Saturday, April 16, 2016

How a Lady Uses a Table Napkin

A lady observes the following guidelines for proper use of a table napkin:

  • Leave the napkin on the table until the hostess signals the start of the meal by picking up her napkin.  If there is no host, wait until two or three others are seated at the table to remove your napkin from its place.
  • Don't unfold the napkin above the table; bring it under the table and open it just above your lap. If it is a larger cloth napkin, fold it in half and place it in your lap with the fold side closest to the waist. Smaller cloth napkins and paper napkins are unfolded completely.
  • With two fingers extended behind your napkin, use it to blot your lips, first on one side of the mouth and then on the other, creating an invisible "V" over your mouth. This is done whenever you feel you might have something on your mouth and every time you are about to take a sip of your drink, to prevent smudging the rim of your glass with your lips.
  • Raise your napkin to cover your mouth and nose if you suddenly cough or sneeze. Think of the napkin as a screen behind which you are coughing or sneezing, not as a handkerchief to wipe or blow your nose.  
  • Should you need to excuse yourself from the table during the meal, the napkin is laid in loose folds to the left of your dinner plate.  Be careful that any soiling on your napkin is turned under and not in view of other diners. 
  • Never spit unwanted food into the napkin.  Anything that cannot be swallowed should be discreetly removed with your fork and tucked under some other food or garnish on the plate.
  • Keep your napkin in your lap until the hostess signals the end of the meal by removing hers from her lap.  When there is no host, wait until everyone at the table is finished eating before placing your napkin, loosely folded, to the left of your plate.

Photo: appearing on Pinterest


  1. Replies
    1. Trish, I thank you for your kind remarks and great support!

  2. Dear Miss Nancy:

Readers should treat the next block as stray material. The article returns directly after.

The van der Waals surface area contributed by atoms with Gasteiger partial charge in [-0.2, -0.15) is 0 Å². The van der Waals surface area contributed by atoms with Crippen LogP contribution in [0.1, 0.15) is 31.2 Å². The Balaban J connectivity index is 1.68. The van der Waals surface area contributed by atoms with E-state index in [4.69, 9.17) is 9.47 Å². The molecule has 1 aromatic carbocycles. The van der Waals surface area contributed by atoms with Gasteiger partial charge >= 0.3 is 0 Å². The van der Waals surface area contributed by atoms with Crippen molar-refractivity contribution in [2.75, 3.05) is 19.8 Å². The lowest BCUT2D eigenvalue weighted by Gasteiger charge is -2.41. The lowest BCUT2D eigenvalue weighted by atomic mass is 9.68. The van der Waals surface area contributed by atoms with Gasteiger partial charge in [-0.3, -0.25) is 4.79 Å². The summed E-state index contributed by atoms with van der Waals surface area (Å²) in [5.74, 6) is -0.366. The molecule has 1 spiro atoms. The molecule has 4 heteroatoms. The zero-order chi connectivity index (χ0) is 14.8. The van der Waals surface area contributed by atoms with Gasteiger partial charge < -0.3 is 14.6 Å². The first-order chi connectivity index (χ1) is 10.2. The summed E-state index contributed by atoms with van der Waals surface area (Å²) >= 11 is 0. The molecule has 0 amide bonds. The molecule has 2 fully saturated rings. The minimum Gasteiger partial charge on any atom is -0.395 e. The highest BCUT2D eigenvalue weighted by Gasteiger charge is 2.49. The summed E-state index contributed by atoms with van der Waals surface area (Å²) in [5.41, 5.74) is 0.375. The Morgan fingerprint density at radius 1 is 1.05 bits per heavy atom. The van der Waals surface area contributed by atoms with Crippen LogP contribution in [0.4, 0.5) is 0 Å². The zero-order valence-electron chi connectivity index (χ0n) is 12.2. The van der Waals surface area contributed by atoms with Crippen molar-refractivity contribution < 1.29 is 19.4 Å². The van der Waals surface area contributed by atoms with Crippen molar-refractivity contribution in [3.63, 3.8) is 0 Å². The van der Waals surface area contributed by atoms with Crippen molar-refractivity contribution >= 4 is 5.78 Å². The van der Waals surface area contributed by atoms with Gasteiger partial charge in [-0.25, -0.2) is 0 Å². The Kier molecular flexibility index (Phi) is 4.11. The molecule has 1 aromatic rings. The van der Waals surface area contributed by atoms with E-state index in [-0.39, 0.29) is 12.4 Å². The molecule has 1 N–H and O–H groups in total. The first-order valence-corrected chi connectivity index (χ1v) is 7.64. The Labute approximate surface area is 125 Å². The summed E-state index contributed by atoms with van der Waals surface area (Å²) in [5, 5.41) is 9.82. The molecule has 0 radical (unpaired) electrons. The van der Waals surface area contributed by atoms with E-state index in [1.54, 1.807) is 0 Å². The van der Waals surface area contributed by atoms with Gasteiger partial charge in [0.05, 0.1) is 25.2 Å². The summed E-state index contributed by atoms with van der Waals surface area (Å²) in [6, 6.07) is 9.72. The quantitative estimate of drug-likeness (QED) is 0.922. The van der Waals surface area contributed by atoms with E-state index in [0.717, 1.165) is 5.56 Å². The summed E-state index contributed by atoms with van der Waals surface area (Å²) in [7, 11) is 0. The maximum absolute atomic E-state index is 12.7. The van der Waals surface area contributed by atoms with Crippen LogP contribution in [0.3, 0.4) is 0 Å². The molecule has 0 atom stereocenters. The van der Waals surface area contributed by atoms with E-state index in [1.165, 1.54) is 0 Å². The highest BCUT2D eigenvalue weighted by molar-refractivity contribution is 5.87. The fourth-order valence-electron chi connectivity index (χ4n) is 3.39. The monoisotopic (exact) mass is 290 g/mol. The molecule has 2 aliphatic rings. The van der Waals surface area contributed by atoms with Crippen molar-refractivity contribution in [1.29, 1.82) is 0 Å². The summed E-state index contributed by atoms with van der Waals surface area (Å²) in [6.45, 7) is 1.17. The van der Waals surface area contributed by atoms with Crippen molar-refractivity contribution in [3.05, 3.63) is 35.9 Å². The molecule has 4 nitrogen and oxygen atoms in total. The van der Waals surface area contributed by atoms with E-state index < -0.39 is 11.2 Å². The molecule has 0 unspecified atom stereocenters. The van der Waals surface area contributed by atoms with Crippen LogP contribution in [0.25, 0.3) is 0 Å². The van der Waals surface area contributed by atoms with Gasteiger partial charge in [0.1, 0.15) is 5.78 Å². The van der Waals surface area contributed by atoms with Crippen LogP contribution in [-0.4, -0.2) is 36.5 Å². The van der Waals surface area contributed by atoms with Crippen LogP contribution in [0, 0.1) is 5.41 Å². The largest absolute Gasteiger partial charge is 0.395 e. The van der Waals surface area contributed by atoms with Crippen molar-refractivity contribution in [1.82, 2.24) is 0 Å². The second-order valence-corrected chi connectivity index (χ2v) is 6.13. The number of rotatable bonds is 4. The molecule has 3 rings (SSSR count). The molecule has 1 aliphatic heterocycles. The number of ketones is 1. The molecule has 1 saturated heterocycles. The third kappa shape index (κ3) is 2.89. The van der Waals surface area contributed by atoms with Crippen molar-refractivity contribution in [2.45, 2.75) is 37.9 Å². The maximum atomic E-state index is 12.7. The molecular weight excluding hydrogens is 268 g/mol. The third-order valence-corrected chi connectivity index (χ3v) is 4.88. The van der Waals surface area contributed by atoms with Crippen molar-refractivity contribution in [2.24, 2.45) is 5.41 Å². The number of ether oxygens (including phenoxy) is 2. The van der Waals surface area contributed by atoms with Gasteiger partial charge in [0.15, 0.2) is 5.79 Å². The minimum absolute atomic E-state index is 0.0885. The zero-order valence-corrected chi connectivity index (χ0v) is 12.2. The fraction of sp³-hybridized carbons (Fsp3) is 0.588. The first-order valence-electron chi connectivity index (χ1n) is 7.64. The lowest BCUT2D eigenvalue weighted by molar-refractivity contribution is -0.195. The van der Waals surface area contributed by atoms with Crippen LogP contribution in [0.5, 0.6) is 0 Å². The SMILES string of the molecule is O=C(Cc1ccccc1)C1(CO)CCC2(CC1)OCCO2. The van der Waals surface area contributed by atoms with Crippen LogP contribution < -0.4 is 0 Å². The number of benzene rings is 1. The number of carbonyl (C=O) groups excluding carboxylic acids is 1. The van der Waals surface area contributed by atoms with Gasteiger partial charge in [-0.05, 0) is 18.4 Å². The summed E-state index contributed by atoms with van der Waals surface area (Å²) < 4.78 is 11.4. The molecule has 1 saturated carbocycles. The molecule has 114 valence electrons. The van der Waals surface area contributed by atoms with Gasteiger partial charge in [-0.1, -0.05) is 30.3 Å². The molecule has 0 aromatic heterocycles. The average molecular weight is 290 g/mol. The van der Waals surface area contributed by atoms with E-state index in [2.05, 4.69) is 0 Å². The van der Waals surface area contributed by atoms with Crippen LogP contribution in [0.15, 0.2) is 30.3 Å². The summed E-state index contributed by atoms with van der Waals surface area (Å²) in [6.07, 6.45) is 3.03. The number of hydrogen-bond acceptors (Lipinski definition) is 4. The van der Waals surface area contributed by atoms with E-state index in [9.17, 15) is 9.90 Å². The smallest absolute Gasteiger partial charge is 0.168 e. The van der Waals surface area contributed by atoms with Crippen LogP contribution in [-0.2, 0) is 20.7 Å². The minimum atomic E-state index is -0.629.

Once again, another fabulous post! Thank you!
    Mrs. B

    1. Mrs. B, your comments are always such a pleasure. I'll be dropping by Bunny Cottage for a virtual cup of tea soon!

  3. This comment has been removed by the author.

  4. Actually, etiquette authority Letitia Baldridge states that, should you need to excuse yourself from the table during a meal, your napkin should be placed on your chair.

    It is only when you leave the dining table after the meal's conclusion that you should leave your napkin on the table, to the left of your plate, loosely positioned to avoid showing any signs of use.

    Helpfully, Dagmar

    1. Hello, Dagmar,and thank you for sharing this information.

      You are, of course, quite right. Etiquette authorities have been embroiled in a very enthusiastic debate about this point for years, and it certainly is proper to place the napkin on the chair when one leaves the table during the meal. The other school of thought, however -- the one I've represented here -- is that for sanitary reasons it is better to keep the napkin on the table instead of allowing it to touch the area where people rest their rear ends. Either way is proper, as long as any unsightly part of the napkin is not in view of others at the table. I hope this helps shed some light on the differing views. I appreciate hearing from you!

  5. Nancy, I so agree! I've never understood the "place it on the chair" school of thought. I can't tell you how many wedding receptions and networking dinners I've attended where waitstaff has come around during my temporary time away from the table and lifted my napkin from the table and laid it over the back of the chair. The chair back is not any cleaner than the seat really, and I'd prefer my napkin be untouched, thank you veddy much.

    1. I loved reading your comment, Jean! Thank you.